Property deeds are used throughout the United States to convey ownership of real property. Most states treat the various types of property deeds in the same way. However, some states impose restrictions on the types of transfers that can be completed using a specific deed. Indiana recognizes warranty deeds and quitclaim deeds as forms of conveyance. Indiana laws for property deeds cover document standards for recording, forms and fees.
Types of Deeds
Warranty deeds and quitclaim deeds are commonly used in Indiana. Warranty deeds should be used when property is sold for a valuable consideration. The warranty deed implies a guarantee from the grantor that he holds a free and clear title to sell. Furthermore, the grantor will be held responsible to defend the title if a claim is made in the future.
Quitclaim deeds also function to convey ownership, but do not imply a warranty. When this type of deed is used, the grantor does not promise to hold a free and clear title, but does transfer the interest he has to another party. Quitclaim deeds are generally used to add or remove someone as an owner.
Real Estate Title
Title searchers, or abstractors, research property records to form a title report. This report lists a timeline of transactions that have occurred on the property. Generally, the information consists of the previous owners and the names of any mortgage lenders that were used. The title report may also list names of lien holders, such as taxing authorities. A lien can be placed on property if the owners fail to pay taxes. When a warranty deed is signed, there should be no outstanding liens or issues appearing on the title report.
Recording the Deeds
In order for a title report to be formed, all real estate documents must be filed with the county recorder. The recorder maintains property deeds, mortgages, liens, power of attorney documents, and other real estate related correspondence. Indiana has a three-step recording process. The Indiana State Sales Disclosure Form must be completed and signed by the seller and buyers. This form is submitted, with a fee, to the county auditor and assessor. Each reviews the form, verifies the property information is correct, and stamps the form with approval.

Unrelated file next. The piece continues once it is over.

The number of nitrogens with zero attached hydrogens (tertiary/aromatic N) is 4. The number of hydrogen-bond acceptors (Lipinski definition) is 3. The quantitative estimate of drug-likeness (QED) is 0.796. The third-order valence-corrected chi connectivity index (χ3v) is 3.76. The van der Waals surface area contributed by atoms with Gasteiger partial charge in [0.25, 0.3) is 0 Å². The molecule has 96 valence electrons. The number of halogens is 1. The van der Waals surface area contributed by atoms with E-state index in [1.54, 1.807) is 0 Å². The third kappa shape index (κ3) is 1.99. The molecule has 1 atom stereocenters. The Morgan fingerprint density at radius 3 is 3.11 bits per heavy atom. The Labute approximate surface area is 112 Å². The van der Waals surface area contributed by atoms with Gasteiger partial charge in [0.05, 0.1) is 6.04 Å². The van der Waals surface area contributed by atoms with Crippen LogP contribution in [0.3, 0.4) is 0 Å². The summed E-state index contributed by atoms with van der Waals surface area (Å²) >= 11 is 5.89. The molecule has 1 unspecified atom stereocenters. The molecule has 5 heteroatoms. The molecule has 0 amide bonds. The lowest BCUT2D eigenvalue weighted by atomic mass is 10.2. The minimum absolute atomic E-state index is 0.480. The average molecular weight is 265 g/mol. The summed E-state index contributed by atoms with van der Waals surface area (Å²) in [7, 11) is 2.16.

Next, the deed can be submitted to the recorder, where it will be filed with the land records. All deeds submitted for recording should list the correct names and mailing addresses for both the grantor and grantee. Additionally, a tax bill mailing address must be included on the deed. The document should be signed in the presence of a certified notary public.
Taxes and Fees
Indiana does not impose real property transfer tax on property deeds. However, the county auditor and assessor charge a fee to process the sales disclosure form. This fee is generally $15 for both. Real property taxes are applicable in Indiana, however. This is why the mailing address of the tax-bill recipient is necessary on the deed. Property tax rates are based on the assessed value of the home, determined by the county assessors. In Indiana, most property tax bills are due in May and November.
- Clapp Ferrucci Attorneys at Law: Real Estate Overview
- Indiana Legislative Services Agency: Indiana Code 32-21-2
- Jefferson County Public Health. "Grantor & Grantee Definitions." Accessed Aug. 21, 2020.
- Texas LawHelp.org. "Understanding the General Warranty Deed." Accessed Aug. 21, 2020.
- HG.org Legal Resources. "Contracts 101—Warranty vs Quitclaim Deeds." Accessed Aug. 21, 2020.
- The Law Dictionary.org. "What Is a Grant Deed?" Accessed Aug. 21, 2020.